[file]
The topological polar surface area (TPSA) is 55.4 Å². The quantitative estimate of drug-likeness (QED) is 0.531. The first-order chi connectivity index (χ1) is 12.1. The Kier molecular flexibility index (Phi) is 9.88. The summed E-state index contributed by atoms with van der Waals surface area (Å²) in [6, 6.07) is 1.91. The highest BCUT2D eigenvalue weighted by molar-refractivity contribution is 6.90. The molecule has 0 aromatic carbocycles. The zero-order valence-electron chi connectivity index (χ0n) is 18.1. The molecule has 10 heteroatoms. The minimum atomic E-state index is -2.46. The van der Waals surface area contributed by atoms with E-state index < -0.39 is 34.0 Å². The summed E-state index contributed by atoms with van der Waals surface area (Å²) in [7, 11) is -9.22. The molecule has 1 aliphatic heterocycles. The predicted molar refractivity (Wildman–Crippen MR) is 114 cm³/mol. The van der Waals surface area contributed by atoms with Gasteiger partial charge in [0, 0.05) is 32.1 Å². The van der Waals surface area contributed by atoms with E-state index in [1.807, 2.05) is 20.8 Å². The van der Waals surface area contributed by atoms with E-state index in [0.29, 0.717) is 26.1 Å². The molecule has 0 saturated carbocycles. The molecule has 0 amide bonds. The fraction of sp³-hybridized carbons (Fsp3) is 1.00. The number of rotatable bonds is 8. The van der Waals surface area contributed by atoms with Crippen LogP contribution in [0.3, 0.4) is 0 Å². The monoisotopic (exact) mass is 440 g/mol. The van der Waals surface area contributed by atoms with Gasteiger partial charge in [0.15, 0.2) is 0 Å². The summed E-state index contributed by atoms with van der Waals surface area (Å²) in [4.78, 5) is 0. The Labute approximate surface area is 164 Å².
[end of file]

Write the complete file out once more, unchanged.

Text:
The topological polar surface area (TPSA) is 55.4 Å². The quantitative estimate of drug-likeness (QED) is 0.531. The first-order chi connectivity index (χ1) is 12.1. The Kier molecular flexibility index (Phi) is 9.88. The summed E-state index contributed by atoms with van der Waals surface area (Å²) in [6, 6.07) is 1.91. The highest BCUT2D eigenvalue weighted by molar-refractivity contribution is 6.90. The molecule has 0 aromatic carbocycles. The zero-order valence-electron chi connectivity index (χ0n) is 18.1. The molecule has 10 heteroatoms. The minimum atomic E-state index is -2.46. The van der Waals surface area contributed by atoms with E-state index < -0.39 is 34.0 Å². The summed E-state index contributed by atoms with van der Waals surface area (Å²) in [7, 11) is -9.22. The molecule has 1 aliphatic heterocycles. The predicted molar refractivity (Wildman–Crippen MR) is 114 cm³/mol. The van der Waals surface area contributed by atoms with Gasteiger partial charge in [0, 0.05) is 32.1 Å². The van der Waals surface area contributed by atoms with E-state index in [1.807, 2.05) is 20.8 Å². The van der Waals surface area contributed by atoms with E-state index in [0.29, 0.717) is 26.1 Å². The molecule has 0 saturated carbocycles. The molecule has 0 amide bonds. The fraction of sp³-hybridized carbons (Fsp3) is 1.00. The number of rotatable bonds is 8. The van der Waals surface area contributed by atoms with Crippen LogP contribution in [0.3, 0.4) is 0 Å². The monoisotopic (exact) mass is 440 g/mol. The van der Waals surface area contributed by atoms with Gasteiger partial charge in [0.15, 0.2) is 0 Å². The summed E-state index contributed by atoms with van der Waals surface area (Å²) in [4.78, 5) is 0. The Labute approximate surface area is 164 Å².